We give thanks for our good health

as we pray for those who are ill.

We give thanks for our comfort and prosperity

as we share our blessings with others.

On this day of Thanksgiving,

May the love of God enfold us,

The peace of God dwell within us

And the joy of God uplift us. Amen.

May your Thanksgiving overflow with saving grace.

Barbara Molinari Quinby, MPS, Director

Office of Human Life, Dignity, and Justice Ministries

Holy Name of Jesus Cathedral, Raleigh, NC


Mini-reflections on the Sunday scripture readings designed for persons on the run. "Faith Book" is also brief enough to be posted in the Sunday parish bulletins people take home.

From today’s Gospel reading:

The rulers sneered at Jesus and said,
"He saved others, let him save himself
if he is the chosen one, the Christ of God...."

Above Jesus there was an inscription that read,
"This is the King of the Jews."


Jesus, the king, is showing us a power from the cross in contrast to what the world reckons as power and rule. His power is not exerted by force over us, but by inviting us to become one with him. He is offering himself to us in a relationship that is strong, even when it appears weak.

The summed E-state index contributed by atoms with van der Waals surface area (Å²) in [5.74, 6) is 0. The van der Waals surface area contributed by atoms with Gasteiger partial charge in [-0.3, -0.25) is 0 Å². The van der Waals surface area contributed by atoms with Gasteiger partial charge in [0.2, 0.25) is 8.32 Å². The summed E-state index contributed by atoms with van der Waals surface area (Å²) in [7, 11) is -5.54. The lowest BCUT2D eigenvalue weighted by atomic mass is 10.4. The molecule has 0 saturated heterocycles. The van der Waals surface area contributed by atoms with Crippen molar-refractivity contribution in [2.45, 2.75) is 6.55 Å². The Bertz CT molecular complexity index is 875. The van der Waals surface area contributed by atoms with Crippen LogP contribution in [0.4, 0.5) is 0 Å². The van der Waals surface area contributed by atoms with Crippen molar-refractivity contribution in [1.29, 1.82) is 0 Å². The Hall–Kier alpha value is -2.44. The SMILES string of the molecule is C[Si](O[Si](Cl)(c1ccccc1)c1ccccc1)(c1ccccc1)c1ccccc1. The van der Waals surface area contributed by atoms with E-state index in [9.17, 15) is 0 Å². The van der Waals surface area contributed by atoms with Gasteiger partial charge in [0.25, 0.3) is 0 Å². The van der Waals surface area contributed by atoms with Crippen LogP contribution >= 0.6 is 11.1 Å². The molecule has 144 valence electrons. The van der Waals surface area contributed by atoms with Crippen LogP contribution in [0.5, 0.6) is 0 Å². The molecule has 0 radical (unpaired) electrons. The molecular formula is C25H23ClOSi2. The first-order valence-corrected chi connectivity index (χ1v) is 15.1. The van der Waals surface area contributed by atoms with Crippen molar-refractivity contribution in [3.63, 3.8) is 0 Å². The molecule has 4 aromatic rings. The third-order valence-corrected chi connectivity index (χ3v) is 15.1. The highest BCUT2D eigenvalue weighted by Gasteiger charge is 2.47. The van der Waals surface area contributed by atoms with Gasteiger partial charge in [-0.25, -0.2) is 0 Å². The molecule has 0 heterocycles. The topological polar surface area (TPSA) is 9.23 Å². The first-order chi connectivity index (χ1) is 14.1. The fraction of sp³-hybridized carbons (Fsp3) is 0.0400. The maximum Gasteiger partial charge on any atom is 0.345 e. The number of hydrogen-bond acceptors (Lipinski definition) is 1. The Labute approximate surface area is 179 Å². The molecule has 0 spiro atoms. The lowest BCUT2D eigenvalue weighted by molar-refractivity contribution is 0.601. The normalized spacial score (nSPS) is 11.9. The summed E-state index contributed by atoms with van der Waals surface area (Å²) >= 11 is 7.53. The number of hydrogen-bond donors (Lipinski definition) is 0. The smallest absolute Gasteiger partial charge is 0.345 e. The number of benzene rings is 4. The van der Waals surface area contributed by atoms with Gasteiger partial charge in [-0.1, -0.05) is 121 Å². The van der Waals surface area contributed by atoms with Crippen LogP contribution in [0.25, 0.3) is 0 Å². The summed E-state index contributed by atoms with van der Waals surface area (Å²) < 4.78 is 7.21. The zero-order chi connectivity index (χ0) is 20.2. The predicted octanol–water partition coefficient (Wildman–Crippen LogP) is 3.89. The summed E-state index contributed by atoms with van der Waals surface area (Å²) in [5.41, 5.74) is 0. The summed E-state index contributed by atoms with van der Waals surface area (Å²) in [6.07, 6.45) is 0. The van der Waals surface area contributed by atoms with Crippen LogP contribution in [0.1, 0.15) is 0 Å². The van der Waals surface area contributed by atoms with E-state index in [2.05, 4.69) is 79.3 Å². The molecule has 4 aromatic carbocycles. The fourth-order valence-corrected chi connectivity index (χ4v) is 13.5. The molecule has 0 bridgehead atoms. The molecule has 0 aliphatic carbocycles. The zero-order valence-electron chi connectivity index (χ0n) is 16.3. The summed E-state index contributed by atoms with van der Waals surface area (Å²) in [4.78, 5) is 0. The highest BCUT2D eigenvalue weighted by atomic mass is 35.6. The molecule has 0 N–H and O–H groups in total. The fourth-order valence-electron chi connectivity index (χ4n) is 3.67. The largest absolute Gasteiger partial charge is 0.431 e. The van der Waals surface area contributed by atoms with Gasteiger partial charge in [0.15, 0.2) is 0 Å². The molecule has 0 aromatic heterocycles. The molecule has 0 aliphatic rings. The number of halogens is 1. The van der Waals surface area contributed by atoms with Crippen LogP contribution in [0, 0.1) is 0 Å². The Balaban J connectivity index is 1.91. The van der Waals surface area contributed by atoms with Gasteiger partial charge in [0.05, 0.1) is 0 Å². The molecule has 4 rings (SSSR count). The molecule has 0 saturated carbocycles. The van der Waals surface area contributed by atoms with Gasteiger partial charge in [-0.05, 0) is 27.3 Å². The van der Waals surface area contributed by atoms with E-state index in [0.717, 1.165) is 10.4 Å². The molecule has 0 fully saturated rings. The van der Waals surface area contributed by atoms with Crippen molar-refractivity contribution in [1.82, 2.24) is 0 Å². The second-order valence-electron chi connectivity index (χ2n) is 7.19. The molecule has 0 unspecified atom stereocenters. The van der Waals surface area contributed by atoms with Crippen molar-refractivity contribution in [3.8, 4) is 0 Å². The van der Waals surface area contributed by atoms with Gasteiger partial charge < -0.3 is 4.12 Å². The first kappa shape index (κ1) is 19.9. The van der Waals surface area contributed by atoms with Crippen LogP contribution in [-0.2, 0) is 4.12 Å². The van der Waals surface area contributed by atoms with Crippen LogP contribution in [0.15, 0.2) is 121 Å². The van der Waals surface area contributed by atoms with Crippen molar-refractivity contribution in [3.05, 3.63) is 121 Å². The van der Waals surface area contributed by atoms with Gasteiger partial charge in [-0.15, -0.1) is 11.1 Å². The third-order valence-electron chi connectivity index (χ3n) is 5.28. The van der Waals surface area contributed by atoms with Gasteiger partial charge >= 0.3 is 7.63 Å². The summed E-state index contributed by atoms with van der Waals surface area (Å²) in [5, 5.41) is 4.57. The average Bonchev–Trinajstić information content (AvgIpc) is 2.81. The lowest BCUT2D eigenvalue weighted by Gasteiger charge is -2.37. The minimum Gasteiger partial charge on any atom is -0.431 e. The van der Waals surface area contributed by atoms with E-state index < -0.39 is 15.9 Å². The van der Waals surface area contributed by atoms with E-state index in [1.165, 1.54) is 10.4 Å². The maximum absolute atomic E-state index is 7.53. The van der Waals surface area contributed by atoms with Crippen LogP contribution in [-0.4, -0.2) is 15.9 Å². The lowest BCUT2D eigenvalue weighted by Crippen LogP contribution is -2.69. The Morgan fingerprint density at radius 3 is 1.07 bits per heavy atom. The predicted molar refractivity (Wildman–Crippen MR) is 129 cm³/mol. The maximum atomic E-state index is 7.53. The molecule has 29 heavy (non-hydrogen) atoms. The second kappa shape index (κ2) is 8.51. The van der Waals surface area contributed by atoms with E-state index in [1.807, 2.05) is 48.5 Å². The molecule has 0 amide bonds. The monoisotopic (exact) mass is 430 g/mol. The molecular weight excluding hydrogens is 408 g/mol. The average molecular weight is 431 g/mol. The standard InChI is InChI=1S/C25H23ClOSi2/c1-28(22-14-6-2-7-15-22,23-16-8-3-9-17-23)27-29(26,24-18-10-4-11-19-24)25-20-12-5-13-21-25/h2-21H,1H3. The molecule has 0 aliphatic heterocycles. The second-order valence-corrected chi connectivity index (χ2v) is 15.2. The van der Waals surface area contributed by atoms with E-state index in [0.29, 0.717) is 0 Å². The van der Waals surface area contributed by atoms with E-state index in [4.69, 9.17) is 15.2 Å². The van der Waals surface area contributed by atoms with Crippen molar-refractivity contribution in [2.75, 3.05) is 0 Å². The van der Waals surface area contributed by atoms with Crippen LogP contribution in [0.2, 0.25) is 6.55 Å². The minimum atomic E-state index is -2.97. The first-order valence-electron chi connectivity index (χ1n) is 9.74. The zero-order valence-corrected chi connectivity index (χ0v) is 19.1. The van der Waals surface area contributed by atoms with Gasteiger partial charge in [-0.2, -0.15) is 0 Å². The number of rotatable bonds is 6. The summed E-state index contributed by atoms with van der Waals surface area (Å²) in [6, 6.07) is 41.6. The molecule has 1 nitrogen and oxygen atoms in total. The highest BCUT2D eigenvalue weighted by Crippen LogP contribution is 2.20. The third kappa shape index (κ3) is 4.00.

So, we ask ourselves:


Many people say that we need the death penalty in order to have "justice for the victims."

But so many family members of murder victims say over and over that the death penalty is not what they want. It mirrors the evil. It extends the trauma. It does not provide closure. It creates new victims… it is revenge, not justice.

Killing is the problem, not the solution.

----Shane Claiborne, Death Penalty Action's Advisory Board Chairman,

This is a particularly vulnerable time for state and federal prisoners. I invite you to write a postcard to one or more of the inmates listed below to let them know we have not forgotten them. If the inmate responds you might consider becoming pen pals.

Please write to:

----Central Prison, P.O. 247 Phoenix, MD 21131

Please note: Central Prison is in Raleigh, NC., but for security purposes, mail to inmates is processed through a clearing house at the above address in Maryland.